Community//

Your child is perfect.

When you have a child who has a chronic illness or special needs, your parenting journey will inevitably be different. From the emotional toll to exhaustion, or anger to guilt, your journey will be met with many challenges you didn’t think you have to face.  But here’s one thing I wish you should never give […]

When you have a child who has a chronic illness or special needs, your parenting journey will inevitably be different. From the emotional toll to exhaustion, or anger to guilt, your journey will be met with many challenges you didn't think you have to face.  But here's one thing I wish you should never give up believing.

That is, your child is perfect.

You may not have controlled over the course of the illness. You may feel vulnerable because of the emotional and possibly financial burden. You may be feeling down because of it. Your relationship with your spouse may be tested in this difficult time.

But what is within your control is your perception of your child. This is because how you seeyour child will be important to set the stage for everything else.

You child may not be able to go to many birthday parties, spend too much time in doctors' appointments or hospital visits. Your child may be ridiculed by some cruel people, may be bullied later at school and may be faced with more unpleasant things and challenges ahead in life. But your child needs to know he or she can count on you for a safe space, a comfort support and that you believe he or she is perfect, no matter how life may be unfair or cruel.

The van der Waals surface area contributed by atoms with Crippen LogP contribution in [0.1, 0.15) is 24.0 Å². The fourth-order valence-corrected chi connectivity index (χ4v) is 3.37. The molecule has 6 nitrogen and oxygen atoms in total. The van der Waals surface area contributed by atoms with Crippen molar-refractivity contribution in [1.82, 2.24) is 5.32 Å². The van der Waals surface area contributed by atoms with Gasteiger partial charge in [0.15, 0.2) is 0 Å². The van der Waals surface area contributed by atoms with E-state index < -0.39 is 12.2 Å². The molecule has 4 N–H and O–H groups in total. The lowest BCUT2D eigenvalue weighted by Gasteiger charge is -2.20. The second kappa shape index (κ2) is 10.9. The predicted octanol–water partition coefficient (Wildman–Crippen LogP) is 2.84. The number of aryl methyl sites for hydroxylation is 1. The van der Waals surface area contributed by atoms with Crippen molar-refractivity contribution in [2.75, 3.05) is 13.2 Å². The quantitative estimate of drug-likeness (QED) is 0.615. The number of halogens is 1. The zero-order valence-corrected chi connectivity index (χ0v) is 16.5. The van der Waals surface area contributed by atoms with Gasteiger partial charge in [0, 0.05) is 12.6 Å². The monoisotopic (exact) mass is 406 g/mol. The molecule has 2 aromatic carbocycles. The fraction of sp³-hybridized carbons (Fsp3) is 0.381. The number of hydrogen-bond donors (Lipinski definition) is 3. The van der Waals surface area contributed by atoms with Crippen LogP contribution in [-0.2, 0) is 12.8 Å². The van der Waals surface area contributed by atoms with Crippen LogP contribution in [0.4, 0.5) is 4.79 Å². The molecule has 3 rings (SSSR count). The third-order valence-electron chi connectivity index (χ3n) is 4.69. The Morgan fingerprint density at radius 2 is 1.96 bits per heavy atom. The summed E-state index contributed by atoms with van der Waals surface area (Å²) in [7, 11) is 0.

But to do so, you need to take care of yourself first.  These are 5 things I wish to say to parents with children who have chronic illnesses or special needs:

You are not alone. You may feel alone, isolated and that no one understands. But you are not alone. Reach out to build your support system. There are people who are managing just like you, facing the same challenges and coping with the same struggles. Find them, connect with them and solicit friends and families you can rely on.  You need a team. It takes a village to raise your perfect child.

Don’t blame yourself. It's not going to be easy. You will have bad days. Be kind to yourself and forgive yourself. 

Don’t be afraid. Don't be afraid of the unknown. It's true you don't know how things will turn out. But being afraid isn't going to change the outcome. You may as well focus on something you can control, focus on things you can improve.

Take care of your relationship with your spouse/partner. Raising a child with chronic illness or special needs will put a lot of stress on your relationship with your spouse/partner. Take care of your relationship and talk openly about how you are coping or struggling.  Support each other too and seek help if needed.

Don't forget the "healthy" siblings. Your "healthy" children also need attention too. Often when there is a sick child in the family, lots of attention is focused on the sick child, leaving others feeling not as important. It's important to pay attention to them too so they don't feel forgotten.

This is a lot and can be overwhelming. But you must believe you are the right person to raise your child - because after all, this is  unapologetically your perfect child.  

Originally Published on: www.drugopinions.wordpress.com

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